Concerns raised over delays and costs of new Metro line
Progress on the construction of the South Wales Metro has been criticised following reports of the project being hit by more delays.
The Welsh Government invested in the rail upgrade to Southeast Wales’s public transport system as part of its environmental strategy to completely overhaul the transport system.
The completion date of the multimillion pound project was moved from 2023 to 2024 following delays due to the Covid-19 pandemic and other issues.
The Metro project plans to upgrade current rail line infrastructure by installing new stations and electrifying 170km of track, along with building a £100m depot control centre in Taff’s Well
Rail journeys have been significantly impacted by the projects over the last year work with Transport for Wales intermittently cancelling trains and at times replacing them with bus services.
Conservative Party member of the Senedd for South Wales East, Natasha Asghar is now calling on the Welsh Government to be clear about when the Metro will “finally be completed.”
Natasha Asghar expressed concern that Transport for Wales had reported that the South Wales Metro “was likely to be significantly over its £734 million budget”.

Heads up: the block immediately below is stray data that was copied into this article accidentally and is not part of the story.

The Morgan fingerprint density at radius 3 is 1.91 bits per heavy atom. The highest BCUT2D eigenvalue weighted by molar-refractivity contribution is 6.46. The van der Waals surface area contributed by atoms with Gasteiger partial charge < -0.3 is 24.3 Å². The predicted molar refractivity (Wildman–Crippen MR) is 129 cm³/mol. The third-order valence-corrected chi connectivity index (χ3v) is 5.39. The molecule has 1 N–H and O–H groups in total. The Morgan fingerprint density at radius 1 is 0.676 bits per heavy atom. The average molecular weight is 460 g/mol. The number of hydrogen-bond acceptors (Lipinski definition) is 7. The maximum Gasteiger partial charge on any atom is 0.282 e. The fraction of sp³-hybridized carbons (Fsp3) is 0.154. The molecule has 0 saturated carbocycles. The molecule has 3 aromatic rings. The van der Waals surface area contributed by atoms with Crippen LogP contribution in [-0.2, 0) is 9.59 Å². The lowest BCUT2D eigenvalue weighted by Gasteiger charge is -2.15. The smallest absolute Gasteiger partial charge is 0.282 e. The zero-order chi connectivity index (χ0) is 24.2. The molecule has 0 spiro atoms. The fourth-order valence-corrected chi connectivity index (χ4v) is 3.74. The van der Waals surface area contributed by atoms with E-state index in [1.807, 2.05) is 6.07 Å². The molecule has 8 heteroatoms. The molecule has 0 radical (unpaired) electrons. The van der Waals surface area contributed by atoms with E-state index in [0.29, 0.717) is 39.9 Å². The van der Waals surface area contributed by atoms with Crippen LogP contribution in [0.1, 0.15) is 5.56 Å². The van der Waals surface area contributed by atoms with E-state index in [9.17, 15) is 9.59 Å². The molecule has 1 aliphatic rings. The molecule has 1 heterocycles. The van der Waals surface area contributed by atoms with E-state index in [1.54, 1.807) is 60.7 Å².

In a recent letter sent to residents in living near the rail line in Merthyr Vale, Transport for Wales said: “We’re writing to let you know about a particularly noisy night time activity that is due to take place in your area soon.”
The letter warned that upcoming work to cut back trees and build foundations would involve heavy machinery and an exact date for when the work would take place wasn’t given as it “depends on the ground’s conditions.”
Conservative Party member of the Senedd for South Wales East Natasha Asghar is now calling on the Welsh Government to be clear about when the Metro will “finally be completed.”
A Welsh Government spokesperson said: “As part of the longer-term development of the South Wales Metro, we want to see six new railway stations open on the South Wales Main Line, more rail and bus services forming a single, integrated network, segregated commuter cycleways in and between Newport and Cardiff and better provision for pedestrians, especially to access rail and bus stations.
“With this ‘network of alternatives’ in place, everyone in South East Wales will be empowered to travel more sustainably and to play a part in tackling climate change.”
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